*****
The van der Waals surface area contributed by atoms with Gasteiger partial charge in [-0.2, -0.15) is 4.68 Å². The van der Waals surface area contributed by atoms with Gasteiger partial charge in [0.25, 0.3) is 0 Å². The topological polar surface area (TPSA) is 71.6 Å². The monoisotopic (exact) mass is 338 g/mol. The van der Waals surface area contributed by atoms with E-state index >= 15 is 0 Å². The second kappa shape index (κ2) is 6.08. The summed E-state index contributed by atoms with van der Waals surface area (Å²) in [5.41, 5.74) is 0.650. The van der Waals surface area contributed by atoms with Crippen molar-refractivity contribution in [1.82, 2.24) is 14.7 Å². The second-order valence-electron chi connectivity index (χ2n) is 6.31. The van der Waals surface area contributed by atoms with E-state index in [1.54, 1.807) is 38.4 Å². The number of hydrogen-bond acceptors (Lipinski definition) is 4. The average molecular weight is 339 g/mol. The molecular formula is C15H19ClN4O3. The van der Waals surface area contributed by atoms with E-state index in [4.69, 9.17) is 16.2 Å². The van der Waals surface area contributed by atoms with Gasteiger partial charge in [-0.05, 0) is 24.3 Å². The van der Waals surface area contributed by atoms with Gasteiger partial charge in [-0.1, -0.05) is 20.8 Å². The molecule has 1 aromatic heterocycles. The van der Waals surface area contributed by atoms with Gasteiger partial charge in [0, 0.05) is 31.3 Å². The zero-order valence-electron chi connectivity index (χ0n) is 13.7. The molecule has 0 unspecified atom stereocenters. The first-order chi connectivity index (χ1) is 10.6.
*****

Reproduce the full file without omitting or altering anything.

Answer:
The van der Waals surface area contributed by atoms with Gasteiger partial charge in [-0.2, -0.15) is 4.68 Å². The van der Waals surface area contributed by atoms with Gasteiger partial charge in [0.25, 0.3) is 0 Å². The topological polar surface area (TPSA) is 71.6 Å². The monoisotopic (exact) mass is 338 g/mol. The van der Waals surface area contributed by atoms with E-state index >= 15 is 0 Å². The second kappa shape index (κ2) is 6.08. The summed E-state index contributed by atoms with van der Waals surface area (Å²) in [5.41, 5.74) is 0.650. The van der Waals surface area contributed by atoms with Crippen molar-refractivity contribution in [1.82, 2.24) is 14.7 Å². The second-order valence-electron chi connectivity index (χ2n) is 6.31. The van der Waals surface area contributed by atoms with E-state index in [1.54, 1.807) is 38.4 Å². The number of hydrogen-bond acceptors (Lipinski definition) is 4. The average molecular weight is 339 g/mol. The molecular formula is C15H19ClN4O3. The van der Waals surface area contributed by atoms with E-state index in [4.69, 9.17) is 16.2 Å². The van der Waals surface area contributed by atoms with Gasteiger partial charge in [-0.05, 0) is 24.3 Å². The van der Waals surface area contributed by atoms with Gasteiger partial charge in [-0.1, -0.05) is 20.8 Å². The molecule has 1 aromatic heterocycles. The van der Waals surface area contributed by atoms with Gasteiger partial charge in [0, 0.05) is 31.3 Å². The zero-order valence-electron chi connectivity index (χ0n) is 13.7. The molecule has 0 unspecified atom stereocenters. The first-order chi connectivity index (χ1) is 10.6.